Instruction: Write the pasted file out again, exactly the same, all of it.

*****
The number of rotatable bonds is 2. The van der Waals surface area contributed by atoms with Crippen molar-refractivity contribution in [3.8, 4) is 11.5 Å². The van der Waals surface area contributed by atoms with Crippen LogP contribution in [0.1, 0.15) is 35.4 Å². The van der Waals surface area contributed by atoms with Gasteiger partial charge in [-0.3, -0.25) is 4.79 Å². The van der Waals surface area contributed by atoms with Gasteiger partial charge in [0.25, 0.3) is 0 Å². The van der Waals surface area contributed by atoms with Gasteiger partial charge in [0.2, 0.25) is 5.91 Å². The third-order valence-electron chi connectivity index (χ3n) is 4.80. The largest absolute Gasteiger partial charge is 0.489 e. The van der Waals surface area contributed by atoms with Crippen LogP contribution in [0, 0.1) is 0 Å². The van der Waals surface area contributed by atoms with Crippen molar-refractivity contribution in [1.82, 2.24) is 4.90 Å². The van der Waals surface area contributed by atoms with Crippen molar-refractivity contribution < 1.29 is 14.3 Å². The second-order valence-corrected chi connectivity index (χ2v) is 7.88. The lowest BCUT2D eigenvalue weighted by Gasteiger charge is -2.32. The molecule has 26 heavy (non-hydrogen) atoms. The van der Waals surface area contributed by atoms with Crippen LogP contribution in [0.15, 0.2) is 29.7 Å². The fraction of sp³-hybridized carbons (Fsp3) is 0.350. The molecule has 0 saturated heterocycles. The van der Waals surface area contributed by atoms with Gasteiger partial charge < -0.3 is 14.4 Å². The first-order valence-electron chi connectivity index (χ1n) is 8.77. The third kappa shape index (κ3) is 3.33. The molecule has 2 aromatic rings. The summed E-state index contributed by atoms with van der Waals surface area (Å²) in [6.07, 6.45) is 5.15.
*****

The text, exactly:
The number of rotatable bonds is 2. The van der Waals surface area contributed by atoms with Crippen molar-refractivity contribution in [3.8, 4) is 11.5 Å². The van der Waals surface area contributed by atoms with Crippen LogP contribution in [0.1, 0.15) is 35.4 Å². The van der Waals surface area contributed by atoms with Gasteiger partial charge in [-0.3, -0.25) is 4.79 Å². The van der Waals surface area contributed by atoms with Gasteiger partial charge in [0.25, 0.3) is 0 Å². The van der Waals surface area contributed by atoms with Gasteiger partial charge in [0.2, 0.25) is 5.91 Å². The third-order valence-electron chi connectivity index (χ3n) is 4.80. The largest absolute Gasteiger partial charge is 0.489 e. The van der Waals surface area contributed by atoms with Crippen LogP contribution in [0, 0.1) is 0 Å². The van der Waals surface area contributed by atoms with Crippen molar-refractivity contribution in [1.82, 2.24) is 4.90 Å². The van der Waals surface area contributed by atoms with Crippen molar-refractivity contribution < 1.29 is 14.3 Å². The second-order valence-corrected chi connectivity index (χ2v) is 7.88. The lowest BCUT2D eigenvalue weighted by Gasteiger charge is -2.32. The molecule has 26 heavy (non-hydrogen) atoms. The van der Waals surface area contributed by atoms with Crippen LogP contribution in [0.15, 0.2) is 29.7 Å². The fraction of sp³-hybridized carbons (Fsp3) is 0.350. The molecule has 0 saturated heterocycles. The van der Waals surface area contributed by atoms with Gasteiger partial charge < -0.3 is 14.4 Å². The first-order valence-electron chi connectivity index (χ1n) is 8.77. The third kappa shape index (κ3) is 3.33. The molecule has 2 aromatic rings. The summed E-state index contributed by atoms with van der Waals surface area (Å²) in [6.07, 6.45) is 5.15.